Unlikely friends, 20 years later
By Tonya S. Swindell
Growing up in church, we sang about Jesus’ love for children who were “red, yellow, black and white.” In other settings, people acknowledged pleasing aspects of diverse cultures by saying, “Variety is the spice of life.”
God appreciates differences, and so do I.
The juxtaposition of unlike individuals walking, living and loving can be a powerful thing.
King David proclaimed, “How good and pleasant it is when brothers and sisters live together in peace!” He also said God commands a blessing for unity. So being a part of an unlikely pair of friends makes me smile.
Recently a friend and I talked about the uniqueness of our “unlikely” relationship. I’m from the East Coast. She’s from the West Coast. I’m shorter. She’s taller. I have a more reserved personality. She tends to be bold. I’m black, and my friend is white.
We met by introducing ourselves in a stairwell at our former workplace. During conversation, we discovered our shared faith in Christ. From then on, we became intentional about getting to know one another through work, church and social activities.
Eventually my friend and I met one another’s parents and came to know and love them. Later, we both experienced the death of a parent. But my friend and I supported one another as best we could, even after she returned to the West Coast.
Over the years our relationship had challenges. Sometimes our differences became apparent, and we argued. Many times it was because I was too pushy or overbearing; but she wisely and consistently called me out on my weaknesses.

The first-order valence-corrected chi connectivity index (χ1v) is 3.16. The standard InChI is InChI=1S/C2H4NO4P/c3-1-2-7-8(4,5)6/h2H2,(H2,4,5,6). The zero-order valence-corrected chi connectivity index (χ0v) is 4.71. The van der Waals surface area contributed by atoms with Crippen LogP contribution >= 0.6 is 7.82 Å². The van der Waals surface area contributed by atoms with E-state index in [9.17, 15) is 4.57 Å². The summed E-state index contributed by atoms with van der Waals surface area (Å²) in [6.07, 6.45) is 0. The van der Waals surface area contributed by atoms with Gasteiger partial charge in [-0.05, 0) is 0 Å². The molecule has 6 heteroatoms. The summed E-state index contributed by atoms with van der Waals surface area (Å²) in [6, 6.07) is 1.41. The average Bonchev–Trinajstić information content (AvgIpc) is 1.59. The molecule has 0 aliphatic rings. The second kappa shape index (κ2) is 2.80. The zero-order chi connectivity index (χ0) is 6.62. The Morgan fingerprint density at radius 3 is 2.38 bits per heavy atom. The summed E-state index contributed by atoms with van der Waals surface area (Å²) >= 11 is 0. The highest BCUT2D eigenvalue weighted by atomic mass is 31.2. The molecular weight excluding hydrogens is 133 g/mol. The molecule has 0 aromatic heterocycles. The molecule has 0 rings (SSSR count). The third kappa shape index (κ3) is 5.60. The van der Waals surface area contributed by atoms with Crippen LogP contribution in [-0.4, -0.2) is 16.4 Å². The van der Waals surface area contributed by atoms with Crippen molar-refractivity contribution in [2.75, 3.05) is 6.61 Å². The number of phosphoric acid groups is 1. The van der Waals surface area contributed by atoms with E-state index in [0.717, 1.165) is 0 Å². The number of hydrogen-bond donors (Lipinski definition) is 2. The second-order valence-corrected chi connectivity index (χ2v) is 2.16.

We talked, made up and continued our friendship. Almost 20 years after meeting, we still talk on the phone occasionally. We love each other just the same — or perhaps a little more — because we’re both older and wiser.
I smiled while watching a PBS program about a cheetah named Kasi and a Labrador retriever named Mtani that were placed in the same living quarters to see if a bond would form. An animal keeper said they were brought together because of similarities; but they became friends by choice. From my experience, friendship requires intentional effort.
Human beings are fearfully and wonderfully made, with unique variations in color and race. We differ in our likes, dislikes and eccentricities. But we all have flaws, just like Adam and Eve.
Because of the compassion and love I’ve received, I can get to know people who are different from me. Once I experience God’s grace, love and mercy; I can dispense it to friends and others relationally. But it takes a willing heart, divine strength and courage to really love others with my actions, not just my words.
As I embrace my friend’s uniqueness, I learn to value her completeness. And when I see her I embrace her, and she embraces me. Although we rarely have a chance to see one another in person, we still consider ourselves to be an unlikely pair of friends.
Tonya Swindell writes a blog for www.inspirenewlife.org and a teacher for Kingdom Building Equipping School (KBES.com). She can be reached at email@example.com.